Charlie Gard and Enforced Euthanasia

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The debate over euthanasia has been going on for quite a while. On the one hand you have an argument that people should have the right to decide when they want to die and giving up the fight is a personal decision particularly when the fight impacts the quality of the rest of your life. On the other hand there is an argument that it is a slippery slope to murder and it would mostly affect the poor and those unable to pay for healthcare.

Both sides have valid points and are united in one thing. Both sides agree that the decision should be left to the patient or his designated representative. While we were distracted with the news media focusing on Trump and his presidency the liberals in Europe have escalated the argument.

Charlie Gard

Meet Charlie Gard. It is his picture at the start of his article. Charlie was born with a rare genetic condition which limits his ability to get energy to the muscles, kidney, and brain. As a result he is brain-damaged at his young age. His parents, the people who are legally empowered to make decisions on his behalf, want to keep him on life support and keep trying to treat the condition. The hospital disagrees. They say that prolonging treatment will only cause suffering for Charlie and have sued the parents to discontinue all treatment and move their child to palliative care.

The courts all the way to the European Court of Human Rights agreed with the argument of the hospital. Yes you did read that right the courts agreed with the hospital. To escalate the matters further the parents asked to bring Charlie to the US on their own dime and seek experimental treatment. All the courts denied this. The parents then asked if it was possible to bring the Charlie home, After all by filing this case the hospital has already indicated that they have given up on the case. The courts refused them as well.

Are you outraged yet?

Implications

Before we begin with the legal implications we have to be honest about one thing. The UK runs a single payer national health system. The hospital wanted to stop treatment because they did not want to pay for it anymore as it was not profitable. After all with single payer Charlie can have nearly unlimited treatment and the hospital and the government do not want to pay for that.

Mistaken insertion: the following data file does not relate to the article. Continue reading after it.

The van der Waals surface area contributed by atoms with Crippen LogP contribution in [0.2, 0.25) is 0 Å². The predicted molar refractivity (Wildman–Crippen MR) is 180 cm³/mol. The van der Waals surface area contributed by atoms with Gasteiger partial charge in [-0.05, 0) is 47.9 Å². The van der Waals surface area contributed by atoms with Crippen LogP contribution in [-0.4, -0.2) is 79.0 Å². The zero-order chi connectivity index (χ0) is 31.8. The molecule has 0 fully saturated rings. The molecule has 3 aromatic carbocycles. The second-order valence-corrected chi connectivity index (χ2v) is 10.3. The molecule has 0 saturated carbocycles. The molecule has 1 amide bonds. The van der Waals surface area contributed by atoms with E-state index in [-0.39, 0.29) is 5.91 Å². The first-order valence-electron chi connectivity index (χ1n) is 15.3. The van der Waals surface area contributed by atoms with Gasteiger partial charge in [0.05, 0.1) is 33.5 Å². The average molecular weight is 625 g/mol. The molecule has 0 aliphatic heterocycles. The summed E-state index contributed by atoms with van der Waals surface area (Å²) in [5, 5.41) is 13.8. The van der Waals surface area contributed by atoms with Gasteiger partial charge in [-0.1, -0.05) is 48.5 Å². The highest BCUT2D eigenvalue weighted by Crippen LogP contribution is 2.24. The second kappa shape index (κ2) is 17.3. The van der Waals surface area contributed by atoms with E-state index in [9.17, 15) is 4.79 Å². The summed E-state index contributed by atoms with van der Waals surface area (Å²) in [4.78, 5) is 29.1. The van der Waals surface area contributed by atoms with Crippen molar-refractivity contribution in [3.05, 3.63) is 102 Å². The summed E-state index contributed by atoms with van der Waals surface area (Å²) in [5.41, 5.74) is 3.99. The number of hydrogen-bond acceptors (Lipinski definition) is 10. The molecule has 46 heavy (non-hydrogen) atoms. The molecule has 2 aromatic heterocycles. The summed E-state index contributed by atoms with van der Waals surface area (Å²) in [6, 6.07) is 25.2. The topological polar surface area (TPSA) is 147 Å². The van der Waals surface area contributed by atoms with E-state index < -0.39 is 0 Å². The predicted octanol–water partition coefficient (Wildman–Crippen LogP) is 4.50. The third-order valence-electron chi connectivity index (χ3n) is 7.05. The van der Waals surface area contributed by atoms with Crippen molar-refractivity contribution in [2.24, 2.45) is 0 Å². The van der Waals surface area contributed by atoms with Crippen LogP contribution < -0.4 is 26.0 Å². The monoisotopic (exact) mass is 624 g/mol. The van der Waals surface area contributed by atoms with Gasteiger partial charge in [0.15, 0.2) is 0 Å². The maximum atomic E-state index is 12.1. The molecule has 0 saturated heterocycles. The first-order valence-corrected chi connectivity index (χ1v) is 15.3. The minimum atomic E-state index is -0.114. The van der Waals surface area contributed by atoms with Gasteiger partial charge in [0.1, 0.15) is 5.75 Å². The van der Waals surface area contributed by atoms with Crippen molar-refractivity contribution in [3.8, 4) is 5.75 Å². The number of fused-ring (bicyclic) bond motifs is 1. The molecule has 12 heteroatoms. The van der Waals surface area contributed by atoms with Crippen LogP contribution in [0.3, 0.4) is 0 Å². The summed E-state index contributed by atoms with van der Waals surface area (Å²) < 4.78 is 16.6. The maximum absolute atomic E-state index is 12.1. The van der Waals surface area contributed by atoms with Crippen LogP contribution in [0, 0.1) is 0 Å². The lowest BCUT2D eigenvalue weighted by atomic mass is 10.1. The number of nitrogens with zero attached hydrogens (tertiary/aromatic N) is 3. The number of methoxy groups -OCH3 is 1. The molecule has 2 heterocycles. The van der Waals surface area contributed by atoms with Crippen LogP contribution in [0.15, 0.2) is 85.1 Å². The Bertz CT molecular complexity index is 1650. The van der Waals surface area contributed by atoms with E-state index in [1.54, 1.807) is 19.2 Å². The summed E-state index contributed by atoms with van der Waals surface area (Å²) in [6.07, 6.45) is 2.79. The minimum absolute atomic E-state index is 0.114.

This case has implications beyond Charlie. Let us break down what exactly happened. The guardians of Charlie Gard made a decision regarding euthanasia for the child. The courts overrode them. Can you think of any other similar situations?

Other children under the guardianship of their parents, grandparents, or legal guardians are in the same situation. If a spouse were to have an accident or debilitating sickness his partner would be the one making the decisions for him so they would be in the same situation. Elderly people usually have their next of kin deciding for them or if they are prepared someone with their power of attorney.  In all of theses situations the European courts have declared that the hospitals can decide they no longer need to take care of you as long as they can prove that it is not likely you will recover from your illness.

Keep in mind that when your guardian or power of attorney makes the decisions it is the same as if you were making the decisions. Using this same logic the courts can use this decision as a precedent to remove your right to decide whether or not you would like treatment for a terminal disease.

This is not a simple case of a hospital refusing treatment to Charlie. It is the hospital and other healthcare providers asking the courts to let them decide whether or not to give you treatment and the European courts granting them this power.

Charlie Gard is the first victim of enforced euthanasia.

 

 

 

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3 thoughts on “Charlie Gard and Enforced Euthanasia

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  1. I can see both sides of this issue and neither one of them are good. What quality of life will little Charley have ? IF he were an adult and capable of making his own decisions what would he want? Is it ethically right to spend a million dollars or more keeping him alive and letting other needy children go without treatment due to a short budget ? On the other hand Charley is one of Gods children, it would be wrong to kill him or possibly even allowing him to die a natural death since we now how the technical knowledge to keep him breathing ? I’m glad I’m not the one who has to make a decision on this. I suppose if I had to make a choice I would keep him alive at all costs and live with the consequences.

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  2. why does “the media” not give exhaustive details? I feel no court has the right to judge even the most hopeless case. that being said modern medicine can supply incredible insight into brain function and other details that truly matter to everyone weighing in or having influence on this. g5,theoldmaninthecave

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